Journal of Behavioral and Experimental Economics, Volume 72, February 2018.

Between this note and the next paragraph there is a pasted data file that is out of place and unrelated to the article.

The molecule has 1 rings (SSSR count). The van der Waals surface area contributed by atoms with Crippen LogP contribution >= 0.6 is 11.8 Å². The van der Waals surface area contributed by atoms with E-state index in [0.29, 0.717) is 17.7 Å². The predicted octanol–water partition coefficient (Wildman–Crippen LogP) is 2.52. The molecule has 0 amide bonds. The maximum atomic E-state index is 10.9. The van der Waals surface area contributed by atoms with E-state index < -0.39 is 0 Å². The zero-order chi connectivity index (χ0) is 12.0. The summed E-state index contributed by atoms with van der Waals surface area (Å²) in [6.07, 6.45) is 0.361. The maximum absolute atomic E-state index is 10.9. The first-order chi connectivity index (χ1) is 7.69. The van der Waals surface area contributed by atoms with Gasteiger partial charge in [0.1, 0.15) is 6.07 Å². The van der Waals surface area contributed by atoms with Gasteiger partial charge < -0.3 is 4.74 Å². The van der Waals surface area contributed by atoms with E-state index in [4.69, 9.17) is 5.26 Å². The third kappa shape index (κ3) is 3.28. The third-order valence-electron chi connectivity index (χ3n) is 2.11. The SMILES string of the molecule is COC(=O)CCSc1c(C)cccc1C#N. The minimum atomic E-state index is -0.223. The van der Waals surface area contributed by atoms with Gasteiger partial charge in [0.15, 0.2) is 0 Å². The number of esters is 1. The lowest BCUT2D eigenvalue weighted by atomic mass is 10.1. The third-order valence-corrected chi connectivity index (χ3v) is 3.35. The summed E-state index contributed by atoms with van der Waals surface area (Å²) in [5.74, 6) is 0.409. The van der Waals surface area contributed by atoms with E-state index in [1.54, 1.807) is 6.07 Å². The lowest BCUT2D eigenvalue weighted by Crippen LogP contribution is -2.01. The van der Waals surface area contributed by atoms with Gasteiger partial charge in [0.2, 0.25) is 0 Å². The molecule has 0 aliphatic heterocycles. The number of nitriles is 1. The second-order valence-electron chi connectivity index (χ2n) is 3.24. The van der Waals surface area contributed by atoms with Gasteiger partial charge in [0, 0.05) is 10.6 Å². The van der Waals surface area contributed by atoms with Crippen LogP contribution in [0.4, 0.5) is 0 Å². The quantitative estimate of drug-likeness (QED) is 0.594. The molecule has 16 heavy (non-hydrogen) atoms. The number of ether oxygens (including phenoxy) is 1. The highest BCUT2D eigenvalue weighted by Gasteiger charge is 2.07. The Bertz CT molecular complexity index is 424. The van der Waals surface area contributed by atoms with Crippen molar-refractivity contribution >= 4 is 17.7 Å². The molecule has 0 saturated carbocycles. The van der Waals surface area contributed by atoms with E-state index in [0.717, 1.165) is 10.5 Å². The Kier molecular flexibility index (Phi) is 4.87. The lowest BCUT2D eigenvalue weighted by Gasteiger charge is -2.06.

Challenges addressed in global politics, such as climate change, maritime piracy and fighting highly contagious diseases, concern global public goods. The related policy decisions are primarily made by teams. In contrast, economic models of global public goods typically assume a single rational decision maker. We use a laboratory experiment to compare team decisions to the decisions of individuals in a finitely repeated public goods game with and without a costly punishment option. Teams of three participants coordinate on decisions either by majority or unanimity rule. We find that, in the absence of a punishment option, teams deciding by the unanimity rule contribute slightly more than individuals. With the punishment option, unanimity teams choose significantly lower levels of punishment and exhibit anti-social punishment less frequently than individuals. A possible explanation is the elimination of extreme preferences for punishment through the coordination process in teams.